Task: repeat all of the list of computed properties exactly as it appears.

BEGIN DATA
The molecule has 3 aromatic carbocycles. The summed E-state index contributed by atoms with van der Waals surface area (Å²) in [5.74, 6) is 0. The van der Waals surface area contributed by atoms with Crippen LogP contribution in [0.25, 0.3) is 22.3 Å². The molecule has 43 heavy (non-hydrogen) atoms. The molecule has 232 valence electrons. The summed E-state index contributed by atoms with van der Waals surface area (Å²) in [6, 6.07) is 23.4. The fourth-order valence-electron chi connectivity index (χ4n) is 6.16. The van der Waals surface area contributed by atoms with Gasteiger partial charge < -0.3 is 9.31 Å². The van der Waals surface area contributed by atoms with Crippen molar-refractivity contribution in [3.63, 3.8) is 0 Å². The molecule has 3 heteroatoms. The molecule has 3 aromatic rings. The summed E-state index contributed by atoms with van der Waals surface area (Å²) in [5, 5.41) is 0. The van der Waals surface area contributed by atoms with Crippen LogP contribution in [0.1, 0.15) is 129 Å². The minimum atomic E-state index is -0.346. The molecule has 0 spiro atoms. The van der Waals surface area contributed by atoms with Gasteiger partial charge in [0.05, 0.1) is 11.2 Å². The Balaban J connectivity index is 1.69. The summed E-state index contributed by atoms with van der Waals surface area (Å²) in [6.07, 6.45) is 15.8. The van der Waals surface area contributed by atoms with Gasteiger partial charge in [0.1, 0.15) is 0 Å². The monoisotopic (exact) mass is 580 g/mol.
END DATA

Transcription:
The molecule has 3 aromatic carbocycles. The summed E-state index contributed by atoms with van der Waals surface area (Å²) in [5.74, 6) is 0. The van der Waals surface area contributed by atoms with Crippen LogP contribution in [0.25, 0.3) is 22.3 Å². The molecule has 43 heavy (non-hydrogen) atoms. The molecule has 232 valence electrons. The summed E-state index contributed by atoms with van der Waals surface area (Å²) in [6, 6.07) is 23.4. The fourth-order valence-electron chi connectivity index (χ4n) is 6.16. The van der Waals surface area contributed by atoms with Gasteiger partial charge < -0.3 is 9.31 Å². The van der Waals surface area contributed by atoms with Crippen molar-refractivity contribution in [3.63, 3.8) is 0 Å². The molecule has 3 heteroatoms. The molecule has 3 aromatic rings. The summed E-state index contributed by atoms with van der Waals surface area (Å²) in [5, 5.41) is 0. The van der Waals surface area contributed by atoms with Crippen LogP contribution in [0.1, 0.15) is 129 Å². The minimum atomic E-state index is -0.346. The molecule has 0 spiro atoms. The van der Waals surface area contributed by atoms with Gasteiger partial charge in [0.05, 0.1) is 11.2 Å². The Balaban J connectivity index is 1.69. The summed E-state index contributed by atoms with van der Waals surface area (Å²) in [6.07, 6.45) is 15.8. The van der Waals surface area contributed by atoms with Gasteiger partial charge in [0.1, 0.15) is 0 Å². The monoisotopic (exact) mass is 580 g/mol.